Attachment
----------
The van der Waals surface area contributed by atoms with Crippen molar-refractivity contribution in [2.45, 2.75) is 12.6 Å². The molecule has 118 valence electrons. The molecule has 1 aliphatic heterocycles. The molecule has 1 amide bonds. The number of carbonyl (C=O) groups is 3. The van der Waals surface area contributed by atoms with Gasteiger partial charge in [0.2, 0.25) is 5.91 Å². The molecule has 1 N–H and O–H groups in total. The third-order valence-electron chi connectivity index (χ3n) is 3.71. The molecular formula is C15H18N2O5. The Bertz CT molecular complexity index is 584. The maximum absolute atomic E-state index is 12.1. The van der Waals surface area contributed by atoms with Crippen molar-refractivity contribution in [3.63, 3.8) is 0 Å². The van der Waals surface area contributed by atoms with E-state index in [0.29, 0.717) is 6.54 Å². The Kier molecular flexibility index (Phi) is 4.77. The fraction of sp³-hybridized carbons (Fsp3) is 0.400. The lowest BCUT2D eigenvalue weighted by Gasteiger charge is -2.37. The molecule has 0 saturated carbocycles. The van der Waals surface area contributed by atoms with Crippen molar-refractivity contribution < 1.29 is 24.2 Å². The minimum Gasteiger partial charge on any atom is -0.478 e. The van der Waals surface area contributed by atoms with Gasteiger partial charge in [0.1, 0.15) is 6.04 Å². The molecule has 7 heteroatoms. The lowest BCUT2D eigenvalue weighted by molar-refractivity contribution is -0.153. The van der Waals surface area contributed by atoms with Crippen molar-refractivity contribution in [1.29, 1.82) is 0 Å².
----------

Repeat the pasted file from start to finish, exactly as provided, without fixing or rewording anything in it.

The van der Waals surface area contributed by atoms with Crippen molar-refractivity contribution in [2.45, 2.75) is 12.6 Å². The molecule has 118 valence electrons. The molecule has 1 aliphatic heterocycles. The molecule has 1 amide bonds. The number of carbonyl (C=O) groups is 3. The van der Waals surface area contributed by atoms with Gasteiger partial charge in [0.2, 0.25) is 5.91 Å². The molecule has 1 N–H and O–H groups in total. The third-order valence-electron chi connectivity index (χ3n) is 3.71. The molecular formula is C15H18N2O5. The Bertz CT molecular complexity index is 584. The maximum absolute atomic E-state index is 12.1. The van der Waals surface area contributed by atoms with Crippen molar-refractivity contribution in [3.63, 3.8) is 0 Å². The van der Waals surface area contributed by atoms with E-state index in [0.29, 0.717) is 6.54 Å². The Kier molecular flexibility index (Phi) is 4.77. The fraction of sp³-hybridized carbons (Fsp3) is 0.400. The lowest BCUT2D eigenvalue weighted by Gasteiger charge is -2.37. The molecule has 0 saturated carbocycles. The van der Waals surface area contributed by atoms with Crippen molar-refractivity contribution < 1.29 is 24.2 Å². The minimum Gasteiger partial charge on any atom is -0.478 e. The van der Waals surface area contributed by atoms with Gasteiger partial charge in [0.1, 0.15) is 6.04 Å². The molecule has 7 heteroatoms. The lowest BCUT2D eigenvalue weighted by molar-refractivity contribution is -0.153. The van der Waals surface area contributed by atoms with Crippen molar-refractivity contribution in [1.29, 1.82) is 0 Å².